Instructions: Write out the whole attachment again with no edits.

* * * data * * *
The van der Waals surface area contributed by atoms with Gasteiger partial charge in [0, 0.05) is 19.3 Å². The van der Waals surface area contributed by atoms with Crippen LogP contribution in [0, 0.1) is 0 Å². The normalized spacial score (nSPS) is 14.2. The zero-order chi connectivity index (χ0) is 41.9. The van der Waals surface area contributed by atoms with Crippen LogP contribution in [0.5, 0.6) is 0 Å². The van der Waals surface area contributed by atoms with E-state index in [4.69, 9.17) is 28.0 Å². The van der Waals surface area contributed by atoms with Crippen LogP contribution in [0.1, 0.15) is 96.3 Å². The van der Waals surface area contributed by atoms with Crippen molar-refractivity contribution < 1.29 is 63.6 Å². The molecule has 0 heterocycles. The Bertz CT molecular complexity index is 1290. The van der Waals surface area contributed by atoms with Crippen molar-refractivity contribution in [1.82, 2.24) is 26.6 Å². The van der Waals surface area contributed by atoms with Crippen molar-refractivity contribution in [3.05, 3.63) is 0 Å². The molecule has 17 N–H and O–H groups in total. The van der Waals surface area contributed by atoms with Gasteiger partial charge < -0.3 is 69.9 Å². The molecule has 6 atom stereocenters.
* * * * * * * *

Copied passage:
The van der Waals surface area contributed by atoms with Gasteiger partial charge in [0, 0.05) is 19.3 Å². The van der Waals surface area contributed by atoms with Crippen LogP contribution in [0, 0.1) is 0 Å². The normalized spacial score (nSPS) is 14.2. The zero-order chi connectivity index (χ0) is 41.9. The van der Waals surface area contributed by atoms with Crippen LogP contribution in [0.5, 0.6) is 0 Å². The van der Waals surface area contributed by atoms with E-state index in [4.69, 9.17) is 28.0 Å². The van der Waals surface area contributed by atoms with Crippen LogP contribution in [0.1, 0.15) is 96.3 Å². The van der Waals surface area contributed by atoms with Crippen molar-refractivity contribution < 1.29 is 63.6 Å². The molecule has 0 heterocycles. The Bertz CT molecular complexity index is 1290. The van der Waals surface area contributed by atoms with Crippen molar-refractivity contribution in [1.82, 2.24) is 26.6 Å². The van der Waals surface area contributed by atoms with Crippen molar-refractivity contribution in [3.05, 3.63) is 0 Å². The molecule has 17 N–H and O–H groups in total. The van der Waals surface area contributed by atoms with Gasteiger partial charge < -0.3 is 69.9 Å². The molecule has 6 atom stereocenters.